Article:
15. guzziknight

    guzziknight Mu-43 Veteran Subscribing Member

    372
    May 18, 2011
    Lots of great info here. Thanks!!
     
    • Like Like x 1
  16. guzziknight

    guzziknight Mu-43 Veteran Subscribing Member

    372
    May 18, 2011
    No misunderstanding here. Looks like a good feature, but one I probably won’t use.
     
  17. guzziknight

    guzziknight Mu-43 Veteran Subscribing Member

    372
    May 18, 2011
    My first Olympus was an E-600, which had a fully articulating screen. I used it a lot. I’ve always missed having it, I’m just trying to decide if it’s worth the extra money just for that.

    If the em5 II had several other features I really wanted, that could justify the extra cost. As of now, from the info I’ve gathered, I’ll probably get the em10 II.
     
    • Like Like x 1
  18. StephenB

    StephenB Mu-43 Veteran Subscribing Member

    339
    Aug 29, 2018
    Somerset UK
    Steve
    I've just started to use the EM5II, having previously only had the EM10II. The 5 has a sturdier and more expensive (which it is) feel to it, having gone from Canon mag alloy bodies the 5 does have a more pro feel to the slightly larger body than the excellent EM10II has. I'm not so keen on the articulating screen for use, but it is good for revolving the screen to a safe position to protect the screen from possible transit damage. Articulating screens work well for low down macro stuff, which is sometimes handy.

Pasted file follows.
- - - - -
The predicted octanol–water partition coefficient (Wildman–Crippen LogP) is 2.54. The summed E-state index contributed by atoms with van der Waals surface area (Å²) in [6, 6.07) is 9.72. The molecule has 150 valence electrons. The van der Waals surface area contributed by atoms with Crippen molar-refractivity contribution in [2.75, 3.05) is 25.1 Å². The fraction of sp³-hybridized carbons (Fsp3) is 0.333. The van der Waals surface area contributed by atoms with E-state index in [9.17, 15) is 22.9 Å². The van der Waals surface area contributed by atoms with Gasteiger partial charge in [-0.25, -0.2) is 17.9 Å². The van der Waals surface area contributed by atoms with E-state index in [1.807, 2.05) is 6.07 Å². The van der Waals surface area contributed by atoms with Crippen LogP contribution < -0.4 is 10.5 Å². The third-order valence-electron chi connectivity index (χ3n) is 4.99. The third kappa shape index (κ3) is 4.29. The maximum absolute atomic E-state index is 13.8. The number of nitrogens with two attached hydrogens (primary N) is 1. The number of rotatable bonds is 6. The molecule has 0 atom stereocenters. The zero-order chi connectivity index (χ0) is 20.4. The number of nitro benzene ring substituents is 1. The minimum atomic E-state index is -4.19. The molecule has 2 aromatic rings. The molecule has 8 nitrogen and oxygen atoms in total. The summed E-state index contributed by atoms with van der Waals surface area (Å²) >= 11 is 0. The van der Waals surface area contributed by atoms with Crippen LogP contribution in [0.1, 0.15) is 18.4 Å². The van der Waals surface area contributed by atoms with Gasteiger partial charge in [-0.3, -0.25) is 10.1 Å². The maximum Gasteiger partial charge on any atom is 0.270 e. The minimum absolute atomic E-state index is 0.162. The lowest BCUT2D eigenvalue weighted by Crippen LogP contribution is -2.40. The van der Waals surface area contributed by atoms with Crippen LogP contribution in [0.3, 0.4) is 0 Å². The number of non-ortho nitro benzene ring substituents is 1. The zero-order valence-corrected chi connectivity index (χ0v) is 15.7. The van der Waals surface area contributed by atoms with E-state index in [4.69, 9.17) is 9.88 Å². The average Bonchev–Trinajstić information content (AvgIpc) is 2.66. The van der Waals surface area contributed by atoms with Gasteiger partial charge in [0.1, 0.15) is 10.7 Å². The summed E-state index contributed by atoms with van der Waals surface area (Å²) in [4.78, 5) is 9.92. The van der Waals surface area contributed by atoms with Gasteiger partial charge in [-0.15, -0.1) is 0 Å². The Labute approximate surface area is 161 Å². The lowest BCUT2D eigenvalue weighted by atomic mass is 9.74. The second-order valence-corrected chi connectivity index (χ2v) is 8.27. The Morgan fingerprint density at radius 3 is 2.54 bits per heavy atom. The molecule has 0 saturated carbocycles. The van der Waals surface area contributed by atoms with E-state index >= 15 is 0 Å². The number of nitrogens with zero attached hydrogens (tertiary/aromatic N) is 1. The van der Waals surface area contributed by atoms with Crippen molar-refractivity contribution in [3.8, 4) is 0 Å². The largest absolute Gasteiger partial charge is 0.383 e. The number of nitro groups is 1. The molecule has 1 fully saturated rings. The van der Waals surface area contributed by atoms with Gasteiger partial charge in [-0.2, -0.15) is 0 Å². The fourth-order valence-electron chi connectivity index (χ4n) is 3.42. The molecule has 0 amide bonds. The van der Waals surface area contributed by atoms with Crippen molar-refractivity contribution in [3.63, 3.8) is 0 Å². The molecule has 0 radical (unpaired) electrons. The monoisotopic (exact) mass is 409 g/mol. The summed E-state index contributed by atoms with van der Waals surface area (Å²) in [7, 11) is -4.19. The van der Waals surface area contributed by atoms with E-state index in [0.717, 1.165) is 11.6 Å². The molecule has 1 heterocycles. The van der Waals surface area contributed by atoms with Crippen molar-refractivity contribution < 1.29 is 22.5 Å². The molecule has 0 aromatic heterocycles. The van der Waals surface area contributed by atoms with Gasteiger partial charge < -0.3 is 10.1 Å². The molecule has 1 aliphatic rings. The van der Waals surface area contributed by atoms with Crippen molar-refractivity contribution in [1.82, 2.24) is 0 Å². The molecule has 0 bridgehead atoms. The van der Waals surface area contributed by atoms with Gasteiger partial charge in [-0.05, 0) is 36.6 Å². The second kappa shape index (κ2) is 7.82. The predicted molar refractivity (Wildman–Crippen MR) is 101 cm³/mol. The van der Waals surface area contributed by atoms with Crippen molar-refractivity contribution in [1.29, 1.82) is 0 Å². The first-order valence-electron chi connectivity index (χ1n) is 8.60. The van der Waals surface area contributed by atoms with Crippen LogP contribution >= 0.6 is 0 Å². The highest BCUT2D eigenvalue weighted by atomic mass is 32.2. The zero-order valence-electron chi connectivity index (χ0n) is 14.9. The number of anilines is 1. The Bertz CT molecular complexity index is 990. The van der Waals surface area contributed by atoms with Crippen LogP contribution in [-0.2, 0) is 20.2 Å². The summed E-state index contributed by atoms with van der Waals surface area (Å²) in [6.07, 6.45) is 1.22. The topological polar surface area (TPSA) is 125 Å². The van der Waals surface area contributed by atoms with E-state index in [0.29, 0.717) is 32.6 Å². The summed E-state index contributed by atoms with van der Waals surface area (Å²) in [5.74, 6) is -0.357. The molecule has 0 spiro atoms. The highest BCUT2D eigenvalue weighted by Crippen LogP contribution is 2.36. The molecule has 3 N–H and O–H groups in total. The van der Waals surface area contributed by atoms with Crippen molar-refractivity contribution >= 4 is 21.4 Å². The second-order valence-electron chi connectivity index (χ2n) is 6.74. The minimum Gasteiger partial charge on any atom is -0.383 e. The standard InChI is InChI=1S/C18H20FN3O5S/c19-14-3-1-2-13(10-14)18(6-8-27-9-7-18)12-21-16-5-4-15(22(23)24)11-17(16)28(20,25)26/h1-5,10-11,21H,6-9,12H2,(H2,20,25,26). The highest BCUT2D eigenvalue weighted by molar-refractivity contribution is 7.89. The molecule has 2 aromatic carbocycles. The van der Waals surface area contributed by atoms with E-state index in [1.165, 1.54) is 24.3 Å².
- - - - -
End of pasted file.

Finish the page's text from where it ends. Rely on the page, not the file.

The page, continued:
The HDR button on the EM5II is an interesting feature and works surprisingly well hand held, as you're a landscape lover, it may be an interesting button to use after you've fired off your intended compositions. I'm a card whipper-outer, and having the card access on the side means my tripod mount doesn't have to be removed every time I want to chimp the card on the PC, if I'm working on a tripod at home.

    Both are great cameras.
     
    Last edited: Nov 9, 2018
    • Like Like x 1
  19. mauve

    mauve Mu-43 All-Pro

    Mar 9, 2010
    Paris, France
    Had both at a point. Can't fault either one. I'd say the 10.II was more suited to casual, spur of the moment photography. The 5.II is more tailored to planed, thought out shooting. The 10.II is a street photography dream machine, the 5.II feels better in nature. Also, if you indulge in a bit of video, the 5.II is the better choice.
    All in all, it's a tie. But if you intend to keep your original 10 as a backup, from a logistical point of view, sharing batteries between camera gives an edge to the 10.II in your scenario.

    Cheers,
    M.
     
    • Like Like x 1
  20. MarcioK

    MarcioK New to Mu-43

    3
    Nov 9, 2012
    Had the E-M5 II, now have an E-M10 III (about this one: if you are not interested in 4K video, get the E-M10 II), and the posters above said almost all that needed. Only one thing that was not said is that the E-M5 II have the 1-2 switch that allows to have 2 completely different personal settings - but since your use is long exposure in a tripod, it is not relevant.

    If you don't need Hi-res shots or weather sealing, go for the E-M10 II.
     
    • Like Like x 2